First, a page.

GW Basses & Luthiery

  1930's Kay S9 Swingmaster Upright Bass Restoration

For years this poor bass was one of a few that was used for high school students to use while playing in the orchestra and jazz band as part of a high school music program. Eventually over the years it recieved its share of dents and dings, and at two different times the neck heel cracked in the typical "Kay" fashion and was repaired. Obviously the last repair to the neck involved completely removing the neck and re-gluing it, which was a poor job and best with a very sloppy glue joint that obviously didn't hold up.

So at some point it was decided to use it as a prop during a theater production / musical by the high school. I'm told during this time it was swung around by the neck, jump on, dropped, and basically treated like a cheap theater prop. Once the play / musical was finished it was going to be tossed in a dumpster... literally. The neck joint had come apart, the fingerboard was coming off, the edges are about half gone, and about half of the seams on the front and back are coming apart. The good news is that all of the parts are there and none of them are broken, including the bridge and nut which I put aside.

Will, a local 15 year old student at the school who was also a bass player asked if he could have it instead. They agreed and he and his Dad ended up calling me to see if I could possibly glue it back together and make it playable so Will could have his own upright bass to practice on at home. Once they delivered the bass to me I became curious about the "Pan-American" company label that was inside the bass, and did a little google search on it. Turns out the Pan-American Music Company was absorbed by Conn in 1928 and Conn continued to use the Pan-Am name up until 1956 when they stopped using it and simply badged everything "Conn". It turns out this is a re-badged 1930's Kay S9 Swingmaster bass. I wheeled and dealed with Will and his Dad so that I could have the bass for myself, as I have always wanted to get into playing upright. We put together a deal that gets Will a different upright of his own, I get this beautiful old girl to bring back to life and play for my very own.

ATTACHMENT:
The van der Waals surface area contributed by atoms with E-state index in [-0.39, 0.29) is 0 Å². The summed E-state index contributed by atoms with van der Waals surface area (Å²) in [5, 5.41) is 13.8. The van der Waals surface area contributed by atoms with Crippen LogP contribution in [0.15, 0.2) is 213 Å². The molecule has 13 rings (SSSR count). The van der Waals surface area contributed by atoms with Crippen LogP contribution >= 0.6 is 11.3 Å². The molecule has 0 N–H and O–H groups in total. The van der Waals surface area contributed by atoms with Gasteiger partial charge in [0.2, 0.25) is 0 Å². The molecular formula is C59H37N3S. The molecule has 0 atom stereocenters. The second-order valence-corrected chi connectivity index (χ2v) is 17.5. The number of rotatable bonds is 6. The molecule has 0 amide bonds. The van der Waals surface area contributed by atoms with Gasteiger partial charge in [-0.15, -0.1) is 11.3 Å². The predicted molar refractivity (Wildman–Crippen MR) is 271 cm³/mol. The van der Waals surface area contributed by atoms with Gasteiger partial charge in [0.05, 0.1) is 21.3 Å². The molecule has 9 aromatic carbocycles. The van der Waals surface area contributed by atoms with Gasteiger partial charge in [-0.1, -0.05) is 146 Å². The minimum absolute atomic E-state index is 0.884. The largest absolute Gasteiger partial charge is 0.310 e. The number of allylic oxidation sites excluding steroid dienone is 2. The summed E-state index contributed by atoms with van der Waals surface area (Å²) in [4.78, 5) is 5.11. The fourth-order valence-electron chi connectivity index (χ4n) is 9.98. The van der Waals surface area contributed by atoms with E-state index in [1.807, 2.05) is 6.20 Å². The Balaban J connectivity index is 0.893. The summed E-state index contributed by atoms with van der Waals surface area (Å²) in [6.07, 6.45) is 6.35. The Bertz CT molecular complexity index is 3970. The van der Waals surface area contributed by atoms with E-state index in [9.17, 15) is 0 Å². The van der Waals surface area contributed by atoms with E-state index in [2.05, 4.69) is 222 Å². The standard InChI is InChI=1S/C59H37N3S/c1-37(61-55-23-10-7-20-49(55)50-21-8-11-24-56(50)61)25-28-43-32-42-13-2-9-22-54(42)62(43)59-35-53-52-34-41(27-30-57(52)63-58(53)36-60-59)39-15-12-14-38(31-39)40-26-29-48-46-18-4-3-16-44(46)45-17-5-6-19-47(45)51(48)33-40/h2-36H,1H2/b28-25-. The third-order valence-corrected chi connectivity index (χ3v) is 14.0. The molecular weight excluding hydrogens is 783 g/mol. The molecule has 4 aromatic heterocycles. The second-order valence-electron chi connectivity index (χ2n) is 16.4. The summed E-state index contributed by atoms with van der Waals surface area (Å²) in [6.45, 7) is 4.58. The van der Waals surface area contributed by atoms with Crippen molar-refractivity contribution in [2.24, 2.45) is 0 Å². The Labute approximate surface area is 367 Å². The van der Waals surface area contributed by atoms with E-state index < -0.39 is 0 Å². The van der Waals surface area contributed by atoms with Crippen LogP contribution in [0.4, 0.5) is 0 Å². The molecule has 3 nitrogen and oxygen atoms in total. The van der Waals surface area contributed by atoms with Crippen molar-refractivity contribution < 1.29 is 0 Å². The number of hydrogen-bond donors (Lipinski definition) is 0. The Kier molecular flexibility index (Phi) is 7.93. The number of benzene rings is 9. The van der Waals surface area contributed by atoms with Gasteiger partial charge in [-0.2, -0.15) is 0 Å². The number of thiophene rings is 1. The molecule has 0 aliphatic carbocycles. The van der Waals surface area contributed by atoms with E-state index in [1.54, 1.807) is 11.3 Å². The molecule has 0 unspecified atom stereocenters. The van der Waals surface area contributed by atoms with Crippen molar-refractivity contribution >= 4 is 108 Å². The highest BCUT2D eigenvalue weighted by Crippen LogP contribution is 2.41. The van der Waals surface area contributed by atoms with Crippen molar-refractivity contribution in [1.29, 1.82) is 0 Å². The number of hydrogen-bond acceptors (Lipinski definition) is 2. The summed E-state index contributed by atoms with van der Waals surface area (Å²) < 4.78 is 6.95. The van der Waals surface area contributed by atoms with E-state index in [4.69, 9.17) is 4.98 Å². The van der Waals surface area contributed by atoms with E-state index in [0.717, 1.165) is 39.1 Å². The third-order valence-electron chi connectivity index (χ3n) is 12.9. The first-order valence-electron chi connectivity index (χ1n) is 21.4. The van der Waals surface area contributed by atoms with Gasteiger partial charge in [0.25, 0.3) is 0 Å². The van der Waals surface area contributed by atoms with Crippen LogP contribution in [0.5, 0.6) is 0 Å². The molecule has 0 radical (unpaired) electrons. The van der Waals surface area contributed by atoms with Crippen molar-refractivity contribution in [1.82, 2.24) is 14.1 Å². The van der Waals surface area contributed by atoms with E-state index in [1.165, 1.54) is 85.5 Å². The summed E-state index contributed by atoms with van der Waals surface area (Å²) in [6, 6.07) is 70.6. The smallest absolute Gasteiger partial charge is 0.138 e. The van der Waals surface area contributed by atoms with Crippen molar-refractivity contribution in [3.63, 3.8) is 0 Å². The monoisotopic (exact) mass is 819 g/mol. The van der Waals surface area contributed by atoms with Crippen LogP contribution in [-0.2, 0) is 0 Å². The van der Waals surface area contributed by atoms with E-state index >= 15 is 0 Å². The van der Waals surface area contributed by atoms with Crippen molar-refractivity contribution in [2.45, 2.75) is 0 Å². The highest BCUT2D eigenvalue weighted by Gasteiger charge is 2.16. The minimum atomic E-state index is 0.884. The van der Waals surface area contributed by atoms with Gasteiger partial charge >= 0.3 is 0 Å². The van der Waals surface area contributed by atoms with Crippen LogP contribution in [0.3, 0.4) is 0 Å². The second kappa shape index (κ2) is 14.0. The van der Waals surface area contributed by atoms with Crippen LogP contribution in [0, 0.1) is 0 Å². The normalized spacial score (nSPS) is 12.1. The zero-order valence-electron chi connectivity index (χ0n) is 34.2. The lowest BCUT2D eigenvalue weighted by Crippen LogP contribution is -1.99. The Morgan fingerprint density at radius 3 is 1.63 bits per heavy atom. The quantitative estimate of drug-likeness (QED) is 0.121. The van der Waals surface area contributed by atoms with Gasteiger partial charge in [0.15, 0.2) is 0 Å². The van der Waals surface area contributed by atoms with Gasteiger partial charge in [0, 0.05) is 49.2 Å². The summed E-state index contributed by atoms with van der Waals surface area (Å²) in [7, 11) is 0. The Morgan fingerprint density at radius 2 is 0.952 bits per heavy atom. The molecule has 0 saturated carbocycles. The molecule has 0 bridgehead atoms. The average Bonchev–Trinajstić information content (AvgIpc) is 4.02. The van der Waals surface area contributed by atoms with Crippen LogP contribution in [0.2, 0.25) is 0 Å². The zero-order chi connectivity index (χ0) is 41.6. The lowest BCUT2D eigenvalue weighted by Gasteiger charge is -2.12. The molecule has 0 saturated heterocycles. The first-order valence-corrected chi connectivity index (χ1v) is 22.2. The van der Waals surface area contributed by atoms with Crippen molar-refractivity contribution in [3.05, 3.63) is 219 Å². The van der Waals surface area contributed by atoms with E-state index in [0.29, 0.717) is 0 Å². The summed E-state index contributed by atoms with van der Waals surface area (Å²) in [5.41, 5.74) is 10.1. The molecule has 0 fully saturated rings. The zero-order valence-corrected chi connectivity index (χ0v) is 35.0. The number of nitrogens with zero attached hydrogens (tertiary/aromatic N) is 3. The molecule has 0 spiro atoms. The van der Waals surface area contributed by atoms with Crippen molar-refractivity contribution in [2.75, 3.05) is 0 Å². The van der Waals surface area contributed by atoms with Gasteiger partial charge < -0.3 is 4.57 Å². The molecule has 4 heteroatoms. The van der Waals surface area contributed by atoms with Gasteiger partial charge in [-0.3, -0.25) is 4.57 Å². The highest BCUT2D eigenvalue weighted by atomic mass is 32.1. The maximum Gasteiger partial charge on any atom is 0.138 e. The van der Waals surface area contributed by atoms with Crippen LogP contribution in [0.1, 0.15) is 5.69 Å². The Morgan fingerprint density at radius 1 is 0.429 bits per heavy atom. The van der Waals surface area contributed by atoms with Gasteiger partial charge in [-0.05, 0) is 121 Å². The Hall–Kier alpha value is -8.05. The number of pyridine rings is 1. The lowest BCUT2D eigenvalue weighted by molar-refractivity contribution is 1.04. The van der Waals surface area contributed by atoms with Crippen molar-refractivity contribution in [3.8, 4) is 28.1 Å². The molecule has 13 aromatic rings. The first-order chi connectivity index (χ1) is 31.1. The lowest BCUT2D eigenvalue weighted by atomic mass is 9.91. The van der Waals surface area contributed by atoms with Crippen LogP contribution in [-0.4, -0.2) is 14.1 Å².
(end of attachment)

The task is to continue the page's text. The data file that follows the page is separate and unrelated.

I'm going to be mostly playing Rockabilly with her, so here is what I'm thinking:
  • Clean up all broken joints and repair with hyde glue
  • New purple weedwacker strings (for now)
  • Dual pickup system, one at the bridge and another under the fingerboard for the "click" of my slap, with dual Aguilar Pre-amps
  • I MIGHT put a purple metalflake with lime green flames and red outlines on just the front and thinking of a matching headstock, but I'm not committed to this yet.....

Here is how she arrived in my shop in late July of 2008

Poor girl has had a rough life!


Two previous neck break repairs

Neck joint completely seperated

Front and back seams coming apart



Edges are pretty beatup with missing wood in many spots

One piece carved neck and headstock scroll, not the typical Kay glued on side scrolls


There is a beautiful black ebony fingerboard under all that!


08 August - Putting the neck back together

Off with her head!

Fingerboard removed

Scraping off the old glue and levelling the glueing surface

Ready to drill a hole down through the heel for a dowel rod. It has been half-way attempted in the past... I'm gonna make it SOLID!

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